Maine Railroads In "The Pine Tree State"

Maine for the past 170+ years have been defined by two things, timber products and potatoes. Our most northern state is sometimes forgotten for its railroads. However, not only are the lines which operated in Maine "classic" fallen flags today but they also played a very important role throughout the years moving the state's biggest sources of traffic, agriculture and timber.  The state was particularly famous for its potatoes, a crop that produced the Bangor & Aroostook (BAR) considerable revenue for decades.  Alas, the floundering Penn Central lost an entire season's crop in transit heading west, costing the BAR an entire market.  For years, the Pine Tree State had no Class I railroads operating within its borders.  That changed in 2020; Canadian Pacific formally acquired the Central Maine & Quebec Railway on June 4, 2020 and CSX picked up Pan Am Railways in November, 2020.

Additionally, a few larger Class II, regionals and a handful of short lines also find a home in Maine and remain important transportation arteries for the state (so much so that Maine purchased a large section of former Bangor & Aroostook property in 2010 to save it from abandonment).

Maine Central GP7s #572 and #579 still wear their original gold and maroon liveries from the days of B&M control as the units put together a train in the Brunswick, Maine yard during early August of 1978. Randy Kotuby photo.

Maine railroads date back to 1836 when the Bangor & Piscataquis Canal and Railroad opened between Bangor and Old Town, a distance of about 12 miles. The railroad was constructed primarily to haul timber products and would go on to be joined with the Bangor and Katahdin Railroad in 1891 to form one of Maine's most remembered railroads, the Bangor & Aroostook Railroad (also referred to by its initials, the BAR). The Bangor & Aroostook wasn't the only classic line to tap Maine's rich resources. Others included the Boston & Maine (which reached Portland) and Maine Central (a major competitor of the BAR, it served much of southern Maine and stretched as far west as St. Johnsbury, Vermont).  Aside from these lines Maine also boasted numerous narrow-gauge logging lines, particularly during the 19th and early 20th centuries. In any event, to learn more about Maine's three most notable railroads please visit the below links covering their history in more detail:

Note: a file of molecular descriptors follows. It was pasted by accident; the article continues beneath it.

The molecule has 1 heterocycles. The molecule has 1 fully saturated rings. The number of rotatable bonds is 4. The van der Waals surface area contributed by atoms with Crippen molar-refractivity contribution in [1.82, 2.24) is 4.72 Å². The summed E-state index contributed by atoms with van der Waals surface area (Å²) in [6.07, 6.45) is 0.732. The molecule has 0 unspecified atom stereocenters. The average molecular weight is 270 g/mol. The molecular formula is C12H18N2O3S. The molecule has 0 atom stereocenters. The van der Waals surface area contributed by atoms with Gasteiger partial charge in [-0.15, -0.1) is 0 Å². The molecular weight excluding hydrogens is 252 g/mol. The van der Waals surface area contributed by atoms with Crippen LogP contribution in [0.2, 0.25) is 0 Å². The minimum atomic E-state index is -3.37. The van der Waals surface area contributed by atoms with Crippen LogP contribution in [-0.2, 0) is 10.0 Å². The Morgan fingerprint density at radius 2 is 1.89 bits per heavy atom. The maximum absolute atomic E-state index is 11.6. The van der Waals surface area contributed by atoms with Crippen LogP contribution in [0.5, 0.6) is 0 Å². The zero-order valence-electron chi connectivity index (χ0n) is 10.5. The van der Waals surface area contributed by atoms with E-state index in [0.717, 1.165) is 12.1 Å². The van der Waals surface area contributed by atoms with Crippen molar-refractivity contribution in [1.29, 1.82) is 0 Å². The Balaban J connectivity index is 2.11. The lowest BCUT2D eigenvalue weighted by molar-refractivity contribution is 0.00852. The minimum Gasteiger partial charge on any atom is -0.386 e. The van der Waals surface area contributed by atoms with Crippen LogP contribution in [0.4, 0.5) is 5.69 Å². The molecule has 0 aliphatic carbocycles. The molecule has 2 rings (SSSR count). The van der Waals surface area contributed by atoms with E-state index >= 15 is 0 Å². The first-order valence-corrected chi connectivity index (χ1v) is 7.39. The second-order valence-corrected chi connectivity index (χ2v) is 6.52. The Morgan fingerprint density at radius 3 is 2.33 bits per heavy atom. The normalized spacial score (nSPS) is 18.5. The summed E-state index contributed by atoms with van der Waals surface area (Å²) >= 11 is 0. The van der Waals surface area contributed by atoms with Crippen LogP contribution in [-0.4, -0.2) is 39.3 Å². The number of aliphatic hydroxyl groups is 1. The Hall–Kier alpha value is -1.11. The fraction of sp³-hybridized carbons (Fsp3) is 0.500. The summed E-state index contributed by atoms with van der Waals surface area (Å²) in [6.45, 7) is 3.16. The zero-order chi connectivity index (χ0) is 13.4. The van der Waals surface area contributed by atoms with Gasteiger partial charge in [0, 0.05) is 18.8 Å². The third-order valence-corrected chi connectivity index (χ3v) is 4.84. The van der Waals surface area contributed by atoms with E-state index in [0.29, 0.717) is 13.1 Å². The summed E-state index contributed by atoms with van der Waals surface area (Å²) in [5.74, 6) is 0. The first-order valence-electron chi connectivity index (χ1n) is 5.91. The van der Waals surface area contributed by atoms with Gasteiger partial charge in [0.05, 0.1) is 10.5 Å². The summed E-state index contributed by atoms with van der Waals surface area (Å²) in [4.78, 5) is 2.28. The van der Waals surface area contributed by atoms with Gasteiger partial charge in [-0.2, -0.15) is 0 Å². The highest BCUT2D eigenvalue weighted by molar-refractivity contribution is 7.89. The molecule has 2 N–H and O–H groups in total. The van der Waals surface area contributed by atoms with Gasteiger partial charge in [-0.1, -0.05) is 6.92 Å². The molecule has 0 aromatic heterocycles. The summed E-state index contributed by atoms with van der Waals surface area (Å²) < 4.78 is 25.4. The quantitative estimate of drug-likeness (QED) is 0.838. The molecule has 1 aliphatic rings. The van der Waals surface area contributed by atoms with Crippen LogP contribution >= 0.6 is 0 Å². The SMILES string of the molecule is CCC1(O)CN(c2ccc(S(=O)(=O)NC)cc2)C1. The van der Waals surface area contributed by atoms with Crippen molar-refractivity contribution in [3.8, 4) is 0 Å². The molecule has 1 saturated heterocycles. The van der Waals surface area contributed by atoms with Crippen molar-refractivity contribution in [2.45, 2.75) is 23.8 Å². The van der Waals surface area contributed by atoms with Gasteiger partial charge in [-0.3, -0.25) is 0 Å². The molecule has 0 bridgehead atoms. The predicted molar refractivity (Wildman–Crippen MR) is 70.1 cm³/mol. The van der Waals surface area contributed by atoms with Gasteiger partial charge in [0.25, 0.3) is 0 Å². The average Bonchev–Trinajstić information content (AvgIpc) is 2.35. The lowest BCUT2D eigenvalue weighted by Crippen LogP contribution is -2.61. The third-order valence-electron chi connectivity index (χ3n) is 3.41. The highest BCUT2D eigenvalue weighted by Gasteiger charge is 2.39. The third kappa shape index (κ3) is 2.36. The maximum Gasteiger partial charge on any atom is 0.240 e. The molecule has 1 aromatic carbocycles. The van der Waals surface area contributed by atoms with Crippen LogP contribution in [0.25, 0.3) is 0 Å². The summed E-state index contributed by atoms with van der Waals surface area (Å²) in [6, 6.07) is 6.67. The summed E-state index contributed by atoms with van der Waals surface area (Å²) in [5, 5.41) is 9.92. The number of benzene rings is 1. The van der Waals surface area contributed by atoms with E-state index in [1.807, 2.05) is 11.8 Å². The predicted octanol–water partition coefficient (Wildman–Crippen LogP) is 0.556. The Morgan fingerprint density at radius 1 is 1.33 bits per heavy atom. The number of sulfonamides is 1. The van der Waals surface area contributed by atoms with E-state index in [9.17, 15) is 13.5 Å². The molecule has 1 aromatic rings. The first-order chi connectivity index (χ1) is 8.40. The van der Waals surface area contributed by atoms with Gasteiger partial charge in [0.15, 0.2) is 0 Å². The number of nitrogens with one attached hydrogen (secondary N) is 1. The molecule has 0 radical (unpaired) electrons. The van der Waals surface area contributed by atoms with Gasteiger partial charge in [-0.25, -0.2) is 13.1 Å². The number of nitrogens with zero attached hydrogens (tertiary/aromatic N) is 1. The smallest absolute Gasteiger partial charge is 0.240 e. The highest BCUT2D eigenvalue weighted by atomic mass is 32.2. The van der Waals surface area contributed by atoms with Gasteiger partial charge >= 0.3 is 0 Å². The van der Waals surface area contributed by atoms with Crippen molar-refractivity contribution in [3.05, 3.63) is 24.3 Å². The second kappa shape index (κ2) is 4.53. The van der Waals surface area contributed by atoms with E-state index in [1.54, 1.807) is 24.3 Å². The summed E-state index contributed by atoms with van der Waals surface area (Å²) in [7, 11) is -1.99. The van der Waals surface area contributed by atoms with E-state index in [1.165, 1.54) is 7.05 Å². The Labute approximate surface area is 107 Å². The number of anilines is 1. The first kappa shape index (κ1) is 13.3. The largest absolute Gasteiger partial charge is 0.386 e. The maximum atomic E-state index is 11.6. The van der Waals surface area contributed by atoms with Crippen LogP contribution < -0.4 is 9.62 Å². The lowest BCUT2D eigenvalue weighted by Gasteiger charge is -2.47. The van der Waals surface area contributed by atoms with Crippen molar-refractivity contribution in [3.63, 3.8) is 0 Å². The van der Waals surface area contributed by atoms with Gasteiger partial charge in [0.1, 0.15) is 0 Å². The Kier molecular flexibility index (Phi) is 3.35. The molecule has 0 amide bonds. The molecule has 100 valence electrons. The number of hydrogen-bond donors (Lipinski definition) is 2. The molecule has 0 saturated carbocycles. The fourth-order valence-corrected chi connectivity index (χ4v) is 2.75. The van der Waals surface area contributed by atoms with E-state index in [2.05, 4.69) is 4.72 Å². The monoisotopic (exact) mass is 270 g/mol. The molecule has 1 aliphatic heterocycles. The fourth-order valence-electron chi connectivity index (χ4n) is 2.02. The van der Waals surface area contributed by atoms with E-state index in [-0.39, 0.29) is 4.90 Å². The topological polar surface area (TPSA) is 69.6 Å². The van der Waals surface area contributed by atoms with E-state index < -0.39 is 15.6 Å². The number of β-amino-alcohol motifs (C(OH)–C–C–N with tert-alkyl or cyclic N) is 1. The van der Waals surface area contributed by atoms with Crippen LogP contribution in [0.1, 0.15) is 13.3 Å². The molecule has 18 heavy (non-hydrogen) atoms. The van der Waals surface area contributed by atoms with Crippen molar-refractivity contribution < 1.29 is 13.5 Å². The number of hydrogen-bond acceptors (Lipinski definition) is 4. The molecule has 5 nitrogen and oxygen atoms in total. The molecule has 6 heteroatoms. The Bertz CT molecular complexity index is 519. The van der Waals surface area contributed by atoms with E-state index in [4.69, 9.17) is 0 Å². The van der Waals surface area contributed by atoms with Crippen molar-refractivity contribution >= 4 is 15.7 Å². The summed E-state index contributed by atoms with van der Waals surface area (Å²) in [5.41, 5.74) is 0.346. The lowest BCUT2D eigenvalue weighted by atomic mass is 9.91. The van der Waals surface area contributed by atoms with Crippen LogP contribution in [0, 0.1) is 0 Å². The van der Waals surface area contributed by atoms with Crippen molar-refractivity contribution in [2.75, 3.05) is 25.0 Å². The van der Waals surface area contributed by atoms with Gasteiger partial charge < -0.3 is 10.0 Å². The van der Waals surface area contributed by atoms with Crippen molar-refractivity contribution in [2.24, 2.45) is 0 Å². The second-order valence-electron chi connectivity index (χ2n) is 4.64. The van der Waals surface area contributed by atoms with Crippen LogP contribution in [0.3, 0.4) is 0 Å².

Surrounding State Histories



New Hampshire 

New York 

Rhode Island 


A pair of Maine Central GP38's near the yard at Brunswick, Maine on May 20, 1981. Randy Kotuby photo.

More Reading...

Maine Short Lines And Regionals

Surviving Maine Stations

Maine Train Rides, Information And Locations

Bangor & Aroostook GP38 #84 leads its freight northbound over the Maine Central main line at Northern Maine Junction, Maine on February 5, 1970. Roger Puta photo.

Today, Maine is the the realm of regional and short line railroads only. The most notable of these are Pan Am Railways, which took over the operations of Guilford (which owned the B&M and Maine Central Railroad); the St. Lawrence & Atlantic Railway, which operates the former Grand Trunk; and the Central Maine & Quebec Railway (CM&Q), which operates much of the original BAR system.  As mentioned previously, CSX picked up Pan Am in November, 2020 and Canadian Pacific CM&Q in June, 2020.  The rest is operated by other short lines including the Maine Eastern Railroad (operated by Morristown & Erie), Eastern Maine Railroad (yes, the two aforementioned lines are different owned and operated companies), New Hampshire Northcoast Corporation, and Turners Island, LLC (a small terminal railroad).